Eli Roth and members of the Quechua tribe on location for The Green Inferno

In partnership with the blog ScreenCraft, we’re introducing “First Draft,” a fortnightly series on everything to do with screenwriting. New articles, written by the team at ScreenCraft, will be posted every other Monday.

We took a poll of several Hollywood executives to get their perspective on the best screenplay contests for discovering new writers. In no particular order, here are the best screenwriting competitions and events, based on our talks with film and television executives, managers and agents.

1. Academy Nicholl Fellowship: Probably the most famous contest for screenwriting, the Nicholl is consequently one of the hardest to win. Last year the Nicholl received more than 7,000 entries! Over $35,000 worth of prizes are given each year. An anonymous Sony Executive said, “The Nicholl is a real star maker. It’s still the contest we all turn to, demand coverage for, and track. If you win the Nicholl people will know your name.”

2. ScreenCraft Fellowship: Last year all three of ScreenCraft’s Fellowship winners got representation from managers and agents, and this year so did both the ScreenCraft Comedy winners. ScreenCraft’s writers have sold projects to top production companies. Jeff Portnoy, of Heretic Literary Management (and formerly Resolution Agency) had this to say: “ScreenCraft has, for me and many like me, become a dependable and invaluable resource for discovering talented screenwriters—it’s one of the best resources for writers who want to expose their work to the entertainment industry. I couldn’t recommend it more.” Jen Grisanti, a television executive and acclaimed story consultant, had this to say: “I love collaborating with ScreenCraft because of their genuine passion to find new voices. I admire their commitment to the creative process by having programs like their Fellowship that offers an extended mentorship to writers and guides them toward making their dream a reality.”

3. The Black List: While the Black List has been around for 10 years, its website is fairly new. Founder Franklin Leonard sought to create a web forum where industry execs, agents, and managers could log on to view scripts that had been vetted by top readers. Writers from the site have signed with every major agency: CAA, WME, Paradigm, Verve, APA, UTA. The site hit the ground running in 2012 and quickly built a devoted fan base among managers and agents with many writers gaining management along the way. The site also features huge deals with Warner Brothers, Sundance, and the NFL—putting their writers in the right rooms to succeed. Adrian Garcia of Paradigm says, “The Black List makes it easy to make my weekend read each week with the selection for feature and TV scripts.” What’s nice about the website is that you can enter any time. They have different perks and contests that run on the site for you to opt-in, but people are scanning the scripts year round.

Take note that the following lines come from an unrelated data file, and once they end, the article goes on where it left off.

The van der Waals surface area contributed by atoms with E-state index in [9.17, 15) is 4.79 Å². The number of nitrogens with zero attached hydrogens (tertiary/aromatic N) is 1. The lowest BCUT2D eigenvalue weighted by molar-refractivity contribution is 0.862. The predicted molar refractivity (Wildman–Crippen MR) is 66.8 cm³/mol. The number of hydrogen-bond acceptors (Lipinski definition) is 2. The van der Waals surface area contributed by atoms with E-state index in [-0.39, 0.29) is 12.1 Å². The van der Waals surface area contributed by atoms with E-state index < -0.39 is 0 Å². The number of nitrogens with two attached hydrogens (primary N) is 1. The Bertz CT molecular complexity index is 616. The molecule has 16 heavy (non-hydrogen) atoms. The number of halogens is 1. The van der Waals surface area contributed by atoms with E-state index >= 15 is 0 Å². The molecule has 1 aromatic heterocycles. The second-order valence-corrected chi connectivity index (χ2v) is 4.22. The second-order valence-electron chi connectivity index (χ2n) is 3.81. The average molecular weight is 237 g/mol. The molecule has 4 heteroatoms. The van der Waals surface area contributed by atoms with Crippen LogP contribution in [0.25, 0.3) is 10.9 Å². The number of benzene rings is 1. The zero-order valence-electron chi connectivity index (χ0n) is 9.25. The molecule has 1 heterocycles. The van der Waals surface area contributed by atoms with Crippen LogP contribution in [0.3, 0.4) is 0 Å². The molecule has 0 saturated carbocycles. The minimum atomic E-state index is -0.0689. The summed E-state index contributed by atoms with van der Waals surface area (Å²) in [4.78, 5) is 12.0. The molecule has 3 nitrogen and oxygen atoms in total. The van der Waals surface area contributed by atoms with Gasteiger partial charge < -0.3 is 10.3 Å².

4. Virtual Pitchfest: Membership is simple. Once you purchase a package, you can submit your query letter to different industry pros or you can submit multiple letters in any way that suits your needs. You are guaranteed a response and comments back from industry pros within five days of your submission. Scott Stoops, a coordinator at Benderspink said, “One of my favorite services is Virtual Pitchfest, which allows users to submit pitches online to creative professionals in the community—reps, producers, etc. I find it really helpful because it keeps things short, sweet and manageable, and it is a great way to connect with filmmakers at any time. Honestly, when I do Skype pitch fests or other events, I tell writers to get on VPF a lot because it’s a way they can get in touch with me, pitch something, and then follow up, send me more material, etc. It’s been really great so far and I’ve found some great talent from it.”

5. LA Screenwriter Logline Competition: We’ve recently discovered Angela Bourassa at LA Screenwriter, a wonderful resource for writers to learn about the business of Hollywood and the art of writing screenplays.